Reid then read McCain the statement he had just put out: "This is a critical time for our country," says the Reid statement. "While I appreciate that both candidates have signaled their willingness to help, Congress and the administration have a process in place to reach a solution to this unprecedented financial crisis. I understand that the candidates are putting together a joint statement at Sen. Obama’s suggestion. But it would not be helpful at this time to have them come back during these negotiations and risk injecting presidential politics into this process or distract important talks about the future of our nation’s economy. If that changes, we will call upon them. We need leadership; not a campaign photo op. If there were ever a time for both candidates to hold a debate before the American people about this serious challenge, it is now.”

moose135
09-24-2008, 06:19 PM
Funny, but I don't remember GWB suspending his campaign so he could focus on the war in Iraq in 2004. This sounds like a desperation move by McCain.

T-Bird76
09-24-2008, 09:15 PM
I agree with Moose..sounds like McCain is trying to be the White Night riding in to save the day. I don't think stopping his campaign is bright move at all.

moose135
09-24-2008, 10:20 PM
Tune in to Letterman tonight. McCain was supposed to be on the show, but called Dave to cancel at the last minute so he could return to Washington. Apparently Letterman wasn't too happy about it, and tried to tell McCain he shouldn't suspend the campaign. During the taping of Letterman's show, he found out McCain wasn't rushing back to DC, but rather was down the hall, being interviewed by Katie Couric. Letterman had his director pull up the live feed from Couric's studio, showing McCain getting made up in preparation for his interview. Sounds like "Must See TV"!

Midnight Mike
09-24-2008, 10:32 PM
I agree with Moose..sounds like McCain is trying to be the White Night riding in to save the day. I don't think stopping his campaign is bright move at all.

I have to disagree with ya.

Obama & McCain butts belong in Washington, they are both US Senators & since both candidates claim to be able to work with the other side, then jointly they should be able to get a deal passed.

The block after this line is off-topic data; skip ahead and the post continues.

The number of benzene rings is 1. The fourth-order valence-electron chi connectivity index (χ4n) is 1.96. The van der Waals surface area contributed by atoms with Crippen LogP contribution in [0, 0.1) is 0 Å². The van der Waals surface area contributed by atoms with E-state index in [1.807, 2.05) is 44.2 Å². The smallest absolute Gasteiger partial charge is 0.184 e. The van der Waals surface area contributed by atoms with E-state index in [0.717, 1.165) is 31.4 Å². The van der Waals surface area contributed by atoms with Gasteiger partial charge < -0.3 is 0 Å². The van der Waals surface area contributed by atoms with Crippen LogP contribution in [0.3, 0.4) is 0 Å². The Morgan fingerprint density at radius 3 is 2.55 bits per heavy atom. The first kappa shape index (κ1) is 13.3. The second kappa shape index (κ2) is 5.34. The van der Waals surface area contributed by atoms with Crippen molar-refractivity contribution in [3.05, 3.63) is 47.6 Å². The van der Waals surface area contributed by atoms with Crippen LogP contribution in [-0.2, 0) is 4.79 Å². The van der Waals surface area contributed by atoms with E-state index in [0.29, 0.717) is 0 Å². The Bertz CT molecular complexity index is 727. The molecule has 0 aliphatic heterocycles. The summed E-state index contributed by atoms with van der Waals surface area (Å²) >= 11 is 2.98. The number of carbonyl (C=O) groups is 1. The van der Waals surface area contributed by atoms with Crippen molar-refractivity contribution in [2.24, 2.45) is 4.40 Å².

Tom_Turner
09-25-2008, 12:34 AM
Why didn't McCain cancel speaking at the Clinton Global Initiative as well?

I really think Obama's going to win at this point.

Midnight Mike
09-25-2008, 07:42 AM
Why didn't McCain cancel speaking at the Clinton Global Initiative as well?

I really think Obama's going to win at this point.

Would have looked political :wink: , if the person running the forum was a Republican, McCain would have cancelled.



There is no clear leader on either side, this race is going down to the wire.

According to real clear politics, which takes an average of polls:

Obama stands at 48.0%, McCain is at 44.4% (margin of error is usually 3%-4%)

Now this is interesting,both Obama & McCain have similar favorable ratings

Favorable Ratings Obama - 17.0%, McCain - 17.1%

Midnight Mike
09-25-2008, 08:32 AM
Bill Clinton: Don't 'Overly Parse' McCain Request to Delay Debate

http://blogs.abcnews.com/politicalradar ... on-do.html (http://blogs.abcnews.com/politicalradar/2008/09/bill-clinton-do.html)


"We know he didn't do it because he's afraid because Sen. McCain wanted more debates," Clinton said, adding that he was "encouraged" by the joint statement from McCain and Sen. Barack Obama.

"You can put it off a few days the problem is it's hard to reschedule those things," Clinton said, "I presume he did that in good faith since I know he wanted -- I remember he asked for more debates to go all around the country and so I don't think we ought to overly parse that."

If the debate moves forward as planned for Friday night, Clinton says "they should be able to talk about this some of the debate because it is a security issue."